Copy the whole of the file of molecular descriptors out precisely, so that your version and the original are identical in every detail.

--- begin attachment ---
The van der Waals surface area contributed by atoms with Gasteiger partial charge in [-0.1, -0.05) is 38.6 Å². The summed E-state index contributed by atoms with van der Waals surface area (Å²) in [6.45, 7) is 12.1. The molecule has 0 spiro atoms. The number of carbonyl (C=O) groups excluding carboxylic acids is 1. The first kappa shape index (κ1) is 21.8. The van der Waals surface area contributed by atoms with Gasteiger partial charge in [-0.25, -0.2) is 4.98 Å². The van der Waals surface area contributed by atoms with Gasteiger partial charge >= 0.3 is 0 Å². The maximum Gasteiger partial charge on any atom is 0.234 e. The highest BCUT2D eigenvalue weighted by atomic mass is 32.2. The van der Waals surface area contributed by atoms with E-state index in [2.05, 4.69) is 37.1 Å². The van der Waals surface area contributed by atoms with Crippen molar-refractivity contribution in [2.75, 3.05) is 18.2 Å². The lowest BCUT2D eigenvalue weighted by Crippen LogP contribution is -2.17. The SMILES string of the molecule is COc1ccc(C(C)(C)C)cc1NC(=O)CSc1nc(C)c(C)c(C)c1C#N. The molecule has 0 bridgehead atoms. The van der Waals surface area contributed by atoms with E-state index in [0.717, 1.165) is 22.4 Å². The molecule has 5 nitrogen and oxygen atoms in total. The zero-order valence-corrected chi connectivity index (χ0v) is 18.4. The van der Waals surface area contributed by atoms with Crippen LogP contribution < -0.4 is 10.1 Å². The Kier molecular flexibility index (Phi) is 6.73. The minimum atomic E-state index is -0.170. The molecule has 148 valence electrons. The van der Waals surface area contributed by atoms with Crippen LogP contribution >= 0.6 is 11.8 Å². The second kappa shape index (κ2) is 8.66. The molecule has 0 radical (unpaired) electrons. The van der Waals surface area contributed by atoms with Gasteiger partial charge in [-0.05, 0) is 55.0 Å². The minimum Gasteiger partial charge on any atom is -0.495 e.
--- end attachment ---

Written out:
The van der Waals surface area contributed by atoms with Gasteiger partial charge in [-0.1, -0.05) is 38.6 Å². The summed E-state index contributed by atoms with van der Waals surface area (Å²) in [6.45, 7) is 12.1. The molecule has 0 spiro atoms. The number of carbonyl (C=O) groups excluding carboxylic acids is 1. The first kappa shape index (κ1) is 21.8. The van der Waals surface area contributed by atoms with Gasteiger partial charge in [-0.25, -0.2) is 4.98 Å². The van der Waals surface area contributed by atoms with Gasteiger partial charge >= 0.3 is 0 Å². The maximum Gasteiger partial charge on any atom is 0.234 e. The highest BCUT2D eigenvalue weighted by atomic mass is 32.2. The van der Waals surface area contributed by atoms with E-state index in [2.05, 4.69) is 37.1 Å². The van der Waals surface area contributed by atoms with Crippen molar-refractivity contribution in [2.75, 3.05) is 18.2 Å². The lowest BCUT2D eigenvalue weighted by Crippen LogP contribution is -2.17. The SMILES string of the molecule is COc1ccc(C(C)(C)C)cc1NC(=O)CSc1nc(C)c(C)c(C)c1C#N. The molecule has 0 bridgehead atoms. The van der Waals surface area contributed by atoms with E-state index in [0.717, 1.165) is 22.4 Å². The molecule has 5 nitrogen and oxygen atoms in total. The zero-order valence-corrected chi connectivity index (χ0v) is 18.4. The van der Waals surface area contributed by atoms with Crippen LogP contribution < -0.4 is 10.1 Å². The Kier molecular flexibility index (Phi) is 6.73. The minimum atomic E-state index is -0.170. The molecule has 148 valence electrons. The van der Waals surface area contributed by atoms with Crippen LogP contribution >= 0.6 is 11.8 Å². The second kappa shape index (κ2) is 8.66. The molecule has 0 radical (unpaired) electrons. The van der Waals surface area contributed by atoms with Gasteiger partial charge in [-0.05, 0) is 55.0 Å². The minimum Gasteiger partial charge on any atom is -0.495 e.